In April, I found out that I had got the exemptions from my summer exams, so I knew I could enjoy the family wedding without worrying about an immunology paper the next day. On 14 May 2007, Trinity Monday, I found out that I had been awarded the scholarship. I had focused so much on the process rather than the outcome that I really had not thought about what it might feel like to win this amazing scholarship. It really changed the way I envisaged my future career. I felt a responsibility to do something more and not to take this fantastic opportunity for granted.
After sitting my final dental exams in 2010, I was offered one of the house officer positions in the dental hospital. This was a wonderful opportunity, usually attracting those who were interested in pursuing specialty training. Through my work in the dental hospital, I was introduced to a group of dual-qualified teaching clinicians, all of whom were working in the field of oral and maxillofacial surgery, pathology and medicine. I was really inspired by their breadth of knowledge and array of skills. So, I decided that I would pursue dual-qualification, with the hope of working in this field in the future, specifically head and neck pathology.
The scholarship I had won some years earlier essentially supported my three-year medical degree, which made my decision to return to full-time study so much easier from a financial perspective.
Leadership and public health innovation
During my house officer year, I was also fortunate to be part of the first National Mouth Cancer Awareness day in Ireland. This day was without a doubt the best day I have ever spent in the dental hospital. There was such a positive energy in the building that day, thousands of people poured through the doors, everyone from students to staff helped out.
I remember I was in the West Clinic carrying out oral soft tissue screening examinations with several other house officers and consultants. It was just an amazing experience, and it was great to see all disciplines working together. This initiative inspired me to pursue a part-time masters degree in public health, because I wanted to lead my own studies in the future and contribute on a broader scale to population health.
By pursuing dual-qualification in medicine and dentistry, I was focusing my energy on the oral and maxillofacial milieu, which is an amazing discipline of medicine and dentistry. It is also, however, very specialised, with the clinicians usually based in a secondary or tertiary care setting. The potential, therefore, to have a direct impact on population health may be impacted by not working as front line primary care clinicians.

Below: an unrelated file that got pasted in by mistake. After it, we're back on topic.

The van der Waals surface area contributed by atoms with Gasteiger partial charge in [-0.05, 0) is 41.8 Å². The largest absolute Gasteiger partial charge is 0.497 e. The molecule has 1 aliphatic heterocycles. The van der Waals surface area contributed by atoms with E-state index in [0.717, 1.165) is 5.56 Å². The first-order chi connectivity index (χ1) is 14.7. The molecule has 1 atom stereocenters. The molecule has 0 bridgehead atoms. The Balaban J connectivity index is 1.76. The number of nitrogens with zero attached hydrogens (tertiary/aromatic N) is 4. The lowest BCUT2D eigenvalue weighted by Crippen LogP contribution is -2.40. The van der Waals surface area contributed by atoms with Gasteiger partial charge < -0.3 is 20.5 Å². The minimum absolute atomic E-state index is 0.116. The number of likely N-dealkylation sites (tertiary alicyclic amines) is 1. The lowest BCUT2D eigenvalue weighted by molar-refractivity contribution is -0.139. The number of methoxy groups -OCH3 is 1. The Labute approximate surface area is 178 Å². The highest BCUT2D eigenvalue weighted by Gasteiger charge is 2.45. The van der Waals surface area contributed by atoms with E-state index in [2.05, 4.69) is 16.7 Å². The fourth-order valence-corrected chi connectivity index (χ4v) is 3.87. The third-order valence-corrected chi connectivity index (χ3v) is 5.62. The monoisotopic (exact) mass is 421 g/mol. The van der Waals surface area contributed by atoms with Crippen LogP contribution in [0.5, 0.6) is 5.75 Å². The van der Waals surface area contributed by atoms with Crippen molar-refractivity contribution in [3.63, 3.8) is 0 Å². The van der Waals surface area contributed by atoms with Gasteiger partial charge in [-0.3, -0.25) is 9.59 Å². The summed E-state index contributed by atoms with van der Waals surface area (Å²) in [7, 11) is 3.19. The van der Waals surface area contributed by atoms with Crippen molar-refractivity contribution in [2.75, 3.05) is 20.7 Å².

Having expressed these views to my mentors, I was encouraged to combine my clinical, teaching and research experience in both medicine and dentistry, to design a population health project, which would improve the capacity of non-dental health professionals to integrate oral health with general, systemic disease management.
Although not a head and neck pathology project as such, as a dual-qualified clinician, I felt a responsibility to push for this project to happen. The majority of head and neck cancers in Ireland arise in the oral cavity; it is difficult to advocate for mouth cancer awareness among non-dental health professionals without extending a broader appreciation of what oral health means, and how it links in with other commonly encountered systemic conditions and shared risk factors. The mouth is part of the body, oral health is part of general health and dentistry is part of medicine.
Fulbright Scholarship to Harvard
What was meant to be a summer project in 2014, turned into a doctorate degree and a Fulbright Scholarship to Harvard.
The summer preceding my final year in medicine, I worked as an intern at the World Health Organization’s Department of Oral Health, working specifically on oral health integration in medicine, which was topical at the time and has become increasingly so since then. Following this internship, I had organised an elective in oral pathology at the Brigham and Women’s Hospital in Boston. While in Boston, I was introduced to some of the Harvard faculty who were just beginning to talk about oral health integration in medicine, and given my recent work, they were very eager for me to join them in their project.
When I returned to Ireland after that visit to Boston, I was updating Professor Stephen Flint about my recent activities at the World Health Organization, and telling him my goals for the future, which involved working with Harvard. He sat back in his chair, put his arms behind his head and, just when I thought he was going to tell me to stop wasting my time, he leaned forward and said: “John, this is a fantastic idea and it screams Fulbright.”